EIFF 2012: Shadow Dancer and Brave
Posted on Sunday July 1, 2012, 15:08 by Stephen Carty in Under The Radar
A slow-burning affair where there’s definitely more slow than burning, James Marsh’s IRA piece Shadow Dancer has shades of Tinker Tailor Soldier Spy about it, in that we’re dealing with an arthouse-flavoured thriller that is equal parts low-key, serious-minded and, if truth be told, a little dour.
Best known for his recent documentaries Man On Wire and Project Nim, Marsh does bring a raw credibility and pervasive atmosphere to the screen that occasionally makes up for the lack of consistent thrills. The ingredients are all there for a cracking informant yarn, mind you, with the plot following Northern Irish woman Colette McVeigh (Andrea Riseborough) who has been an active member of the IRA ever since her younger brother was shot dead as a child. Flash-forward to the present day, and MI5 operative Mac (Clive Owen) recruits Colette as a reluctant informant, thus placing her in a position where she might have to implicate her family.
After opening with a flashback to Colette’s childhood, Marsh presents us with a sequence where she tries to leave a bomb in the London underground. Long, unhurried and wordless, this scene pretty much tells you what to expect from Shadow Dancer as a whole. Certainly the cast is great, with faces like Aidan Gillen and Gillian Anderson slotted into key roles, but their good work is slightly undone by character work, which is a tad underwritten.
To an extent, Riseborough also suffers from the same problem, while Owen makes the most of another world-weary Clive Owen-y type part. Importantly, if all this is making Shadow Dancer sound like a dull flop, it’s not meant to. The ‘problem’ with it (in that there is a problem) is that it’s just not as thrilling as you want it to be, and the end result is a tad underwhelming. All that being true, it is still a well-crafted and often tense informant drama, which will likely please viewers who like their slow-burners to be slow and with very little burning. Mainstream audiences, however? I’m not so sure.
While perhaps not in-keeping with this year’s largely arthouse-orientated feel, Disney-Pixar’s Brave (cast pictured above) offered a thoroughly entertaining close to the 66th Edinburgh International Film Festival. Though ultimately not as innovative or ground-breaking as we’ve ungratefully come to expect from the animation studio (there’s nothing here to rival the heartbreaking opening of Up or the wordless first act of WALL-E), it’s another satisfyingly enjoyable entry to add to their consistently impressive body of work.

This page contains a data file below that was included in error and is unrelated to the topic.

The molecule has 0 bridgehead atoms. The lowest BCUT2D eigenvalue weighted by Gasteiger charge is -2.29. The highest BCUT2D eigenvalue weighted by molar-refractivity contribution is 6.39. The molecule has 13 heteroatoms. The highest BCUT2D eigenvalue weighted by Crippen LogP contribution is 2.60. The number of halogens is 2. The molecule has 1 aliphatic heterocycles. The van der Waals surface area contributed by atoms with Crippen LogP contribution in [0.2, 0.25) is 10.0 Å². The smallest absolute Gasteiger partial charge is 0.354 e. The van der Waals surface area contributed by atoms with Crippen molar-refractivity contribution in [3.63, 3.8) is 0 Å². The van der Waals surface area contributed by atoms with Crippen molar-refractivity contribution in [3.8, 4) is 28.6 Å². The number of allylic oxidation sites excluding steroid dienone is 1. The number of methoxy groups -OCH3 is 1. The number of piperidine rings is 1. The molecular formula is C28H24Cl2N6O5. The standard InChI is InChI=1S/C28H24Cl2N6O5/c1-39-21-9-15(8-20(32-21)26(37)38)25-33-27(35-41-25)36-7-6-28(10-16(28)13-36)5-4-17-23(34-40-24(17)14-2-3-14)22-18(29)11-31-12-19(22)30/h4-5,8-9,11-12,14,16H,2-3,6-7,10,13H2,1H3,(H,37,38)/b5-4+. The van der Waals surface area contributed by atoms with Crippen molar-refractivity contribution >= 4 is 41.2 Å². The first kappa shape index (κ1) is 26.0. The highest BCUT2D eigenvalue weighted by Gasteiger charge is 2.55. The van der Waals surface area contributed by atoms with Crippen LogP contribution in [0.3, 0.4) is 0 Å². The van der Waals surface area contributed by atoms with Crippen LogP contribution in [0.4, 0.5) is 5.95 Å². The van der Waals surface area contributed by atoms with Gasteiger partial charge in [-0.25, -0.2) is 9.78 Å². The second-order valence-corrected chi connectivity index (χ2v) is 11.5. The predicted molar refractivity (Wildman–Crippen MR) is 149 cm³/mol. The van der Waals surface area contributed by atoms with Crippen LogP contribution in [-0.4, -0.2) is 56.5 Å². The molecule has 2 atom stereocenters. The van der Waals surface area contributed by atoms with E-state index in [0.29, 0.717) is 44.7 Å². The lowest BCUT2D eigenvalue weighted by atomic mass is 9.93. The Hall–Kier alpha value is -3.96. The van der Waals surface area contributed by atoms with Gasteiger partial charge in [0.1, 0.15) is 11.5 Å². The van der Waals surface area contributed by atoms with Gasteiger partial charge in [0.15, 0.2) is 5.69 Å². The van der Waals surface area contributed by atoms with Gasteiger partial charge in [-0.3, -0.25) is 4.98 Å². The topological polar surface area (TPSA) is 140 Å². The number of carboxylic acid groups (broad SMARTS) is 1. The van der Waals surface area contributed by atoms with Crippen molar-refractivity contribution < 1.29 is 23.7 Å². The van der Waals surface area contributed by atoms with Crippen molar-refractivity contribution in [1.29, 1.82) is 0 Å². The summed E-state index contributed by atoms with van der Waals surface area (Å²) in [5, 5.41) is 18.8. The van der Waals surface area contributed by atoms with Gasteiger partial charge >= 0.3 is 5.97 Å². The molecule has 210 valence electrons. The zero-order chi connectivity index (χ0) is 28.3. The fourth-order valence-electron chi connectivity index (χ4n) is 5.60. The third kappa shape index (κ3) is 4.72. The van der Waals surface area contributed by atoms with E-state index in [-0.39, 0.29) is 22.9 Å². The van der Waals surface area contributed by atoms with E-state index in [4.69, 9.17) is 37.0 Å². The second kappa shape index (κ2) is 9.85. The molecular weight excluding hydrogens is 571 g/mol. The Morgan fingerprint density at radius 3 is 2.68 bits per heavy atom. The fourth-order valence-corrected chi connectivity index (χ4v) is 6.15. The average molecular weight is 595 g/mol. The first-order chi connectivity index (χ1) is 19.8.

As is always the case with Pixar, one of the key reasons for this is that story and character remain at the forefront at all times. Brave (formerly titled The Bear And The Bow), as you no doubt already know, is a folksy fairy tale that takes place in the highlands of medieval Scotland. It follows the feisty tomboy Princess Merida (Kelly Macdonald), who’d rather ride around on her horse firing arrows than become the prim and proper ‘lady’ that her mother, Queen Eleanor (Emma Thompson), would like her to be. As her father (Billy Connolly) is King, Merida is betrothed to one of the local lords’ (Kevin McKidd, Robbie Coltrane, Craig Ferguson) heirs in order to keep peace across the kingdom, an arrangement she’ll do anything to avoid.
It’s at this stage where Brave veers off into slightly unexpected (and potentially polarising) territory. In order to avoid spoilers, it’s difficult to fully discuss this plot detour further without revealing what actually happens, suffice to say that Merida makes a deal with a witch (Julie Winters) that then goes – yup, you guessed it - awry. Though the movie is laced with fantasy and magic, this development might initially take you by surprise (it was purposefully kept out of the trailers) in the way that it actually becomes the thrust of the narrative, but yet it’s handled in such a way that it often feeds nicely into what is essentially a mother-daughter story.
Arguably, there’s too much knockabout, bumping-into-things comedy after the aforementioned plot development and the climactic resolution would have impacted more had it been easier to sympathise with the Queen (looking back from enlightened times, Merida is absolutely right to choose her own life path) – but these niggles don’t detract too much from the overall. Plus, the core of Brave is equally as concerned with fighting against conformity and choosing your own path in life (those old chestnuts) as it is with mummy issues. Occasionally, the message and moral lessons are delivered in a way that perhaps is a touch too on-the-nose, but it’s hard to argue that the overall effect doesn’t deliver a few genuinely emotional moments.
Of course, many feared the worst when director Brenda Chapman left the project due to creative differences (causing Pixar alum Mark Andrews to step in), but the end result is another pleasing – if more solid than incredible – addition to their collection. Boring nit-pickers will boringly nit-pick around historical inaccuracies (ie, they didn’t use certain words back then) and the amount of Scottish clichés on hand, but it’s all in good fun. Plus, the inherent Scottishness is part of Brave’s DNA (there’s a nice running joke concerning accents from Kevin McKidd’s incomprehensible heir), while the animation is gorgeous as usual (another thing we take for granted). Merida’s hair alone, all curly, carrot-toned locks, deserves a mention in the credits.
But no review of Brave would be complete without a word on its beautiful preceding short, La Luna. The very definition of lovely, it’s a gorgeous aperitif which proves once again – as if proof were needed – that Pixar can tell a better story in less than ten minutes using no words than most normal movies can manage outright. Spellbinding.